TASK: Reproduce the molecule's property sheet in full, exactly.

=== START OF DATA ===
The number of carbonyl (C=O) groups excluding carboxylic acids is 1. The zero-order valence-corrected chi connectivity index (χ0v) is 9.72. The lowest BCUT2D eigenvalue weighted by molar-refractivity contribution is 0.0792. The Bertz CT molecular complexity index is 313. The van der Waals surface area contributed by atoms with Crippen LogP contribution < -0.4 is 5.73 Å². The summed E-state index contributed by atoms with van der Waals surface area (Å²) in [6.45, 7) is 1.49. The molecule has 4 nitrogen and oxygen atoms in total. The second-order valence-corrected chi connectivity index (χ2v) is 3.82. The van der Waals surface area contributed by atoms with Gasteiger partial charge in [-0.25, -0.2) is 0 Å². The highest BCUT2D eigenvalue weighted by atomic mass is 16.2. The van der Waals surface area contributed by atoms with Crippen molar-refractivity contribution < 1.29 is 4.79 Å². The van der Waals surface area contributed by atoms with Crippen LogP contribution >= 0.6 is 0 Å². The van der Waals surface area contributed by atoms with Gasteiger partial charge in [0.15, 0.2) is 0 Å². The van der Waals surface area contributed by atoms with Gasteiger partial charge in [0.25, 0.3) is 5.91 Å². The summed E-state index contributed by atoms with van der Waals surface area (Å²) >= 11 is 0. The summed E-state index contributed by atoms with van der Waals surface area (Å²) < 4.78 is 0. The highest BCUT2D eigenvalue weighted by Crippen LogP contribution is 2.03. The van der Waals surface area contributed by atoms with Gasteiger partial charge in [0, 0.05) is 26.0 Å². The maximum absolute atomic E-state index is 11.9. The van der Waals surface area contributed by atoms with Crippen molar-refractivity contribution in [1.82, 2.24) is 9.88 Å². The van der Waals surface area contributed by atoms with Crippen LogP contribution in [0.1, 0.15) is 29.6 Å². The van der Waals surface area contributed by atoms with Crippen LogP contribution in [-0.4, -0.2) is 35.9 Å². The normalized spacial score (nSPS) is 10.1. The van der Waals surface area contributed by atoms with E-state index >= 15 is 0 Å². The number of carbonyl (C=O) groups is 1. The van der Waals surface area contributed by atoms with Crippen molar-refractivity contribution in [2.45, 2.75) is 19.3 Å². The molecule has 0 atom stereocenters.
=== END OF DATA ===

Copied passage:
The number of carbonyl (C=O) groups excluding carboxylic acids is 1. The zero-order valence-corrected chi connectivity index (χ0v) is 9.72. The lowest BCUT2D eigenvalue weighted by molar-refractivity contribution is 0.0792. The Bertz CT molecular complexity index is 313. The van der Waals surface area contributed by atoms with Crippen LogP contribution < -0.4 is 5.73 Å². The summed E-state index contributed by atoms with van der Waals surface area (Å²) in [6.45, 7) is 1.49. The molecule has 4 nitrogen and oxygen atoms in total. The second-order valence-corrected chi connectivity index (χ2v) is 3.82. The van der Waals surface area contributed by atoms with Gasteiger partial charge in [-0.25, -0.2) is 0 Å². The highest BCUT2D eigenvalue weighted by atomic mass is 16.2. The van der Waals surface area contributed by atoms with Crippen molar-refractivity contribution < 1.29 is 4.79 Å². The van der Waals surface area contributed by atoms with Crippen LogP contribution >= 0.6 is 0 Å². The van der Waals surface area contributed by atoms with Gasteiger partial charge in [0.15, 0.2) is 0 Å². The van der Waals surface area contributed by atoms with Gasteiger partial charge in [0.25, 0.3) is 5.91 Å². The summed E-state index contributed by atoms with van der Waals surface area (Å²) >= 11 is 0. The summed E-state index contributed by atoms with van der Waals surface area (Å²) < 4.78 is 0. The highest BCUT2D eigenvalue weighted by Crippen LogP contribution is 2.03. The van der Waals surface area contributed by atoms with Gasteiger partial charge in [0, 0.05) is 26.0 Å². The maximum absolute atomic E-state index is 11.9. The van der Waals surface area contributed by atoms with Crippen molar-refractivity contribution in [1.82, 2.24) is 9.88 Å². The van der Waals surface area contributed by atoms with Crippen LogP contribution in [0.1, 0.15) is 29.6 Å². The van der Waals surface area contributed by atoms with Crippen LogP contribution in [-0.4, -0.2) is 35.9 Å². The normalized spacial score (nSPS) is 10.1. The van der Waals surface area contributed by atoms with E-state index >= 15 is 0 Å². The number of carbonyl (C=O) groups is 1. The van der Waals surface area contributed by atoms with Crippen molar-refractivity contribution in [2.45, 2.75) is 19.3 Å². The molecule has 0 atom stereocenters.